Back last October I posted a spring rant I'd written on my other blog, before this one existed. There I talked about the ugliness of spring in town, sad really. Out here I go out of my way to pick up my trash, any trash wherever I am, even going off out into the brush to pick up what a bear drug off. Last fall, on one of my last trips out with the boat, a friend tossed a soda can on the beach. Sure, it wouldn't have been there come spring, but out of sight does not mean gone. So what if it's somewhere else. So what if it ends up at the bottom of the river crushed to an unrecognizable lump of aluminum. So what if it will cause little damage in the grand scheme of things. It is trash and I won't litter up my world. I picked up that can and tossed it in my boat. I don't know if my friend even noticed, I didn't say anything to him. But another friend there saw and noticed the entire thing. He smiled. Even here at home I'll pick up after my family. A couple winters ago my son was out here. He and my husband both smoke (trying to stop), and at the time they had cigarettes with filters (store-bought cigarettes). Their habit was to stand outside and smoke (giving me a break), and then flick their butt somewhere in the snow. Roll-your-owns I don't worry about, heck, I don't even find them come spring, but cigarette butts are another thing. When I started picking them up by the handful (almost), I started hollering. I believe in taking care of my world the best I can. Too bad so few people feel the same.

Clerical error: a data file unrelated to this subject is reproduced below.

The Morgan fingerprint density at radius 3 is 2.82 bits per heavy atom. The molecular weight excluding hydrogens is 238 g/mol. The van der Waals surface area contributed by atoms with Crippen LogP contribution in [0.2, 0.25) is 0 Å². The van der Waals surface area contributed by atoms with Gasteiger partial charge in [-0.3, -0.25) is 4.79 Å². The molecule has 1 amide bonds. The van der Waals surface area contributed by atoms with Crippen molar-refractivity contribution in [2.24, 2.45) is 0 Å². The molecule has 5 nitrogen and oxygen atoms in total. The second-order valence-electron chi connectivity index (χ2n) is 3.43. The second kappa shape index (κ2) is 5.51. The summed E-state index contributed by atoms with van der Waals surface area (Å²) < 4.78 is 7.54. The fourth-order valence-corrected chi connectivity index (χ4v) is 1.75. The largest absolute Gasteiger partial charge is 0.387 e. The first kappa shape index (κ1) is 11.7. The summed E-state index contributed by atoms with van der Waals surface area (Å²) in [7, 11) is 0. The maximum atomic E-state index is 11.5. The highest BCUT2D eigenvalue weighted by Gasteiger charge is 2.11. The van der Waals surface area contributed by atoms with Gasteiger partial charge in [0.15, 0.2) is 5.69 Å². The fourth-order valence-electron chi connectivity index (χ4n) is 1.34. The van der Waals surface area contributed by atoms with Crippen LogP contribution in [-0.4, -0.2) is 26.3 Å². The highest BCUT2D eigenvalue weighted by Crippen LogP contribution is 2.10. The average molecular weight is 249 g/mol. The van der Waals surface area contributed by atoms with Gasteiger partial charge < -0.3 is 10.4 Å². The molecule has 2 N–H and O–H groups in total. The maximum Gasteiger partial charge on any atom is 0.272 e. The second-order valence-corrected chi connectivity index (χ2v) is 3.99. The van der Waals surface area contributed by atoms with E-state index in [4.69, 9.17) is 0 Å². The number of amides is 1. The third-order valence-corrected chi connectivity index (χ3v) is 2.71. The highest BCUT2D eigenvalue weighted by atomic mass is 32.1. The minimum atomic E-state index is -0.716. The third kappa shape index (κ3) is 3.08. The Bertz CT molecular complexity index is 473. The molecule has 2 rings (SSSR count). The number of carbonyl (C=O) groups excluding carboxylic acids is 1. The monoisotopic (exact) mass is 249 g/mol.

Do you take care of your world? Make me feel better about spring; tell me how.

Tuesday, April 5, 2011

Getting Lost

Becoming lost really is relative. One day, several years ago, during moose hunting season, I decided to walk along a ridge above a small creek. There was a game trail along this ridge and there was a foot or so of snow on the ground so I was wearing my snowshoes. Since it was hunting season, I was also carrying my 30.06.

Cutting across the landscape are some size-lines. They are man-made lines cut arrow-straight through and over any and all terrain. Some of them go on for miles and miles, and some start and stop after covering much shorter distances. If any of them parallel another, it is purely by accident. I don't know what their purpose is, but I believe they were an aid in making topographical maps.